Two troops of baboons have been filmed going to war, with hundreds of monkeys entering into a pitched battle.
The fight, filmed by the BBC Natural History Unit, appears to be triggered by male baboons attempting to steal females from the harems of rivals.
Usually, the two troops live relatively peacefully alongside one another on a 1km-long cliff in the Awash National Park in Ethiopia.
But they violently clash in a sequence broadcast as part of the series Life.
"The scale of the fight and the way the males are so dominant is just unparalleled in primate society," says Miss Rosie Thomas, a member of the Life production team who filmed the sequence.
Baboons are one of the most aggressive primates out there
Miss Rosie Thomas BBC Life production team member
Baboons live in complex male-led societies.
Scientists have identified four levels at which baboons organise themselves.
At the smallest level, a dominant male baboon will control a harem of females.
A number of these one-male units, as scientists call them, may organise into clans of monkeys.
Units and clans can gather into much larger social groupings, which are called bands.
The monkeys within each band coordinate their activities, acting as a cohesive social unit.
Many bands also hang out as part of a huge troop.
A single troop of Hamadryas baboons (Papio hamadryas) can contain several hundred individuals.
At a site called Filoha in the Awash National Park of lowland Ethiopia, scientists including Dr Mathew Pines have been studying how the interactions between these different groups of baboons play out.
A film crew from the BBC Natural History Unit spent five weeks at the site recording the action, alongside Dr Pines and other researchers working for the Filoha Hamadryas Baboon Project.
Four baboon troops live at the cliff in Filoha.
Two are relatively small and are difficult to follow and study as they are not habituated to the presence of researchers.
Ready for battle
However, two troops that live alongside one another are huge, with over 200 monkeys in each.
These troops occasionally clash as they move down from the cliff upon which they sleep to find water, researchers have discovered.
It is the demand for females that usually triggers inter-troop warfare.
Male baboons are either dominant, controlling a harem, or they are 'followers' - helping to protect the harem in exchange for occasional access to the females and mating rights.
However, a number of young males are solitary, having no access to females.
They cannot steal them from the dominant males in their troop.
"If they are trying to steal them from within their group, they have to overthrow the dominant male to keep them, or the dominant male will just steal them back," says Miss Thomas.
"But if they can see an opportunity to steal them from another group, it is much more difficult for the male to steal the female back."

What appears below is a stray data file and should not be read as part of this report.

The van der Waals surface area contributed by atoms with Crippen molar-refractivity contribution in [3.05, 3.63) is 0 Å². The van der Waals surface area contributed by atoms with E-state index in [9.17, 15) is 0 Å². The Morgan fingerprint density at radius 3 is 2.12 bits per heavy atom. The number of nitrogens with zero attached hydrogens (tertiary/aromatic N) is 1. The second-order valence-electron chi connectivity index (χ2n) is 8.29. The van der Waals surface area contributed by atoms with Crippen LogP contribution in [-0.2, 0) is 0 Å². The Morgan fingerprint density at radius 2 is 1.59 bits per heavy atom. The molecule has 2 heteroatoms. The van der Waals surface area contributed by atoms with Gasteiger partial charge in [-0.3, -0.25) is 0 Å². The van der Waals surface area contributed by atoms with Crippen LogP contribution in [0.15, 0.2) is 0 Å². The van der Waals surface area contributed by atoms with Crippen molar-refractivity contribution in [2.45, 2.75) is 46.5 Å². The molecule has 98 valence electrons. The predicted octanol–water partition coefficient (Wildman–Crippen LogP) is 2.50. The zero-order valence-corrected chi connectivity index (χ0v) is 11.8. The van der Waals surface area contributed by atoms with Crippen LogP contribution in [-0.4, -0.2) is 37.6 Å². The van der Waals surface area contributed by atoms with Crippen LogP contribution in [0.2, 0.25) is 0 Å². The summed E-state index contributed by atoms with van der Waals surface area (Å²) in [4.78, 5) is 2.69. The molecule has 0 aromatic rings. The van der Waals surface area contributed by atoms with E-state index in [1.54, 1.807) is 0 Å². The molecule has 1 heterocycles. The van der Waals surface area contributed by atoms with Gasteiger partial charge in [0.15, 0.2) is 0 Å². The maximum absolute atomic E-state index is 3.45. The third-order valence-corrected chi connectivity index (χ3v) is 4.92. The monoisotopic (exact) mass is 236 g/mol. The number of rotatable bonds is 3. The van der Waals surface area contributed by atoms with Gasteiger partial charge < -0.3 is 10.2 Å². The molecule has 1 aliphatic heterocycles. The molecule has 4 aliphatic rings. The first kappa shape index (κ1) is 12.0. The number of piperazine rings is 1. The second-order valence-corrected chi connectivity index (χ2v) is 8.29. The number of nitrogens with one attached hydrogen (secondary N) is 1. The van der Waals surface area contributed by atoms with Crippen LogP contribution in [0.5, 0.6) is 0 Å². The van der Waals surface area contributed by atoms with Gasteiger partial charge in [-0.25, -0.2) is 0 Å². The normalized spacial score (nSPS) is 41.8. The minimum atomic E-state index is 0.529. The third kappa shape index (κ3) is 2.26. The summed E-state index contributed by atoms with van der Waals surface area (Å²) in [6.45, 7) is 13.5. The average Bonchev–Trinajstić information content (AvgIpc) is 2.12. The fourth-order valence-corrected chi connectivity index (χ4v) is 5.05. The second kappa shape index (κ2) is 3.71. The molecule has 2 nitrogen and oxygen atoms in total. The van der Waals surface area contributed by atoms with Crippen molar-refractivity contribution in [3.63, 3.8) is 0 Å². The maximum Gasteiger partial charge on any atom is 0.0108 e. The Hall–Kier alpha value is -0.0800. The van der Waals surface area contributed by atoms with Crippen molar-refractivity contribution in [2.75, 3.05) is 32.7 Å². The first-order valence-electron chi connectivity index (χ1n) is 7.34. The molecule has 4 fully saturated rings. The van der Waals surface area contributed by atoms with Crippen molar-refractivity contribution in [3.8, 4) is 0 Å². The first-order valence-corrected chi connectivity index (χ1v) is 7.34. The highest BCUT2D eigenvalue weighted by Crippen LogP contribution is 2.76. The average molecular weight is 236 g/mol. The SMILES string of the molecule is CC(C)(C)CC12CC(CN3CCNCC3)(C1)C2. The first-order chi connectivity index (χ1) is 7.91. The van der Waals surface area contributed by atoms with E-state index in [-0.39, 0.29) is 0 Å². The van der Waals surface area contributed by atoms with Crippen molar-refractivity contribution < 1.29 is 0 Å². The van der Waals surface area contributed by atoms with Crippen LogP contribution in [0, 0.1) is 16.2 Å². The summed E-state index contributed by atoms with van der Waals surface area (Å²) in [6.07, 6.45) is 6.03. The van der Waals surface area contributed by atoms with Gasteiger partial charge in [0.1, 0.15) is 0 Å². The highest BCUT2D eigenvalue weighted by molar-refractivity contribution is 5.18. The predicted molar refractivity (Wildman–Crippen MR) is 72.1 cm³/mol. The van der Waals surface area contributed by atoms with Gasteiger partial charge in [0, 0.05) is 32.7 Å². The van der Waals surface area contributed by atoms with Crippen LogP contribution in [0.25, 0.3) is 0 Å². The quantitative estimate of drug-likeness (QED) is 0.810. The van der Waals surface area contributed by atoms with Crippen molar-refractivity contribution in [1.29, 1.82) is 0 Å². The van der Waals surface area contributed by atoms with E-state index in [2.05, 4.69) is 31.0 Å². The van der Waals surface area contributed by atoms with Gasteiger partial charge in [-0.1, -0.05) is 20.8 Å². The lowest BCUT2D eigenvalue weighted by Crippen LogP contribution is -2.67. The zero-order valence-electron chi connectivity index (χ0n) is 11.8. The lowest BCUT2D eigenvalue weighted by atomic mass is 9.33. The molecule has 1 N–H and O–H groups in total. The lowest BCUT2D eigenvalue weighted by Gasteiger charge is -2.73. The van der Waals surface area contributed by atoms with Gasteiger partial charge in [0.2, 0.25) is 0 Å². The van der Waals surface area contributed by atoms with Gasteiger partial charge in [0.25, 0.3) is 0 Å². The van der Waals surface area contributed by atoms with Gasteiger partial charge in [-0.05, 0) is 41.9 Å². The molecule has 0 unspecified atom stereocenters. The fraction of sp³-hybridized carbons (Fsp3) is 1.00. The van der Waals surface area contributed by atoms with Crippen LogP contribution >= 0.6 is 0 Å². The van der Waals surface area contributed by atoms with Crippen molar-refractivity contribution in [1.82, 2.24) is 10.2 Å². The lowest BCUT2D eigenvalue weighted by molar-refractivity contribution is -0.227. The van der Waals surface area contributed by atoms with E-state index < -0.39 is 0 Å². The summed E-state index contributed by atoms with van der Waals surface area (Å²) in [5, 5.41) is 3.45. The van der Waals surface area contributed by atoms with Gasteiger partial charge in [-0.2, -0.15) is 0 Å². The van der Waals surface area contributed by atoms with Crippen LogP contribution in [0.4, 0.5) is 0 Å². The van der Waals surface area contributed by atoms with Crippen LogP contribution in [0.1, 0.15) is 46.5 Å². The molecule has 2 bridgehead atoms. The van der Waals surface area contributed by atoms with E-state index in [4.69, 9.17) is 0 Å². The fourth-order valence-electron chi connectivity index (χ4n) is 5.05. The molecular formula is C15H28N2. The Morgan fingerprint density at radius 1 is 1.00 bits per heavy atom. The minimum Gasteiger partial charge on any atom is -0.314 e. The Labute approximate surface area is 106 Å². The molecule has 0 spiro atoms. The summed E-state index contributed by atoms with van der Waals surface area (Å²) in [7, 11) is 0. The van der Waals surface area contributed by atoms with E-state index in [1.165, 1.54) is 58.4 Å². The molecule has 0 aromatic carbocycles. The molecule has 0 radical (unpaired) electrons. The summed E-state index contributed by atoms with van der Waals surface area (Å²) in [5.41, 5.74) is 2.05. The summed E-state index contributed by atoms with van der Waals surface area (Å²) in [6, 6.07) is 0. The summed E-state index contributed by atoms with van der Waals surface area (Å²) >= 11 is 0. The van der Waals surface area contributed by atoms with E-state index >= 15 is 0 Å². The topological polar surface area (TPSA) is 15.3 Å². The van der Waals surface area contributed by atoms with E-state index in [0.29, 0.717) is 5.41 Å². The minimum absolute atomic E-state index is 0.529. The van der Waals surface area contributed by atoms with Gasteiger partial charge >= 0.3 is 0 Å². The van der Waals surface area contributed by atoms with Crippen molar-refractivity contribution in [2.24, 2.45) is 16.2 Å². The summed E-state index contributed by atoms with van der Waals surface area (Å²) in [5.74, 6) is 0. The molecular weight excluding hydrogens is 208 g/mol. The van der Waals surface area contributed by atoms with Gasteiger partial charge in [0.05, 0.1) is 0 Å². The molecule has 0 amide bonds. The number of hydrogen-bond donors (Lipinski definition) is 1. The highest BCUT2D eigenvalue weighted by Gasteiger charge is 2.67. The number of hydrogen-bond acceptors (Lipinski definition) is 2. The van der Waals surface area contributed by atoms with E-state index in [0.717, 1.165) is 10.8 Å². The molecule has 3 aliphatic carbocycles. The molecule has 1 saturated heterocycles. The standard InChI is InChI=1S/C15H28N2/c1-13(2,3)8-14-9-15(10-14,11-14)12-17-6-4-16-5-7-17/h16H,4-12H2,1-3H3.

And when these males raid another troop, it sparks a pitch battle.
Once the fight is over, the females often suffer further.
Males will often attack females in their harem for having considered the attentions of interloping solitary males.
"Baboons are one of the most aggressive primates out there," says Miss Thomas.
"What's interesting about hamadryas baboons is the way they control their social structure through aggression. Just seeing some of the males disciplining their females - it really is quite nasty," she says.
Such huge troops form for a number of reasons.
They offer the baboons protection against predators such as lion, leopard and hyena, researchers believe.
Scarred by battle
Large amounts of doum palms in the region also allow such large groups of baboon to live together.
When food becomes scarce, the monkeys then split into smaller bands and units.
The complexity of baboon society is also reinforced by a study published last month in the American Journal of Primatology.
Dr Amy Schreier of Duke University in Durham, North Carolina and Dr Larissa Swedell of the City University of New York in Flushing, New York have discovered more about a fourth level of social organisation among the baboons.
As well as troops, bands and single-male units, Drs Schreier and Swedell have confirmed that baboons organise themselves into clans, a discovery first made in the 1970s by researcher Jean-Jacques Abegglen at another site, Erer Gota.
The researchers cannot yet be sure, but they suspect that clans are collections of related males.
When a band splits up, usually because of scare food, males tend to break away along clan lines, forming inter-related groups, say the researchers.
Clan members are also more likely to secure access to females.
The hamadryas baboons at Filoha are only the second population of hamadryas known to organise into clans, though Dr Swedell says it is likely that all hamadryas baboons form clans.
"Baboon wars" is broadcast within the Primates episode of the BBC series Lifeat 2100GMT on BBC One on Monday 14 December.
This page is best viewed in an up-to-date web browser with style sheets (CSS) enabled. While you will be able to view the content of this page in your current browser, you will not be able to get the full visual experience. Please consider upgrading your browser software or enabling style sheets (CSS) if you are able to do so.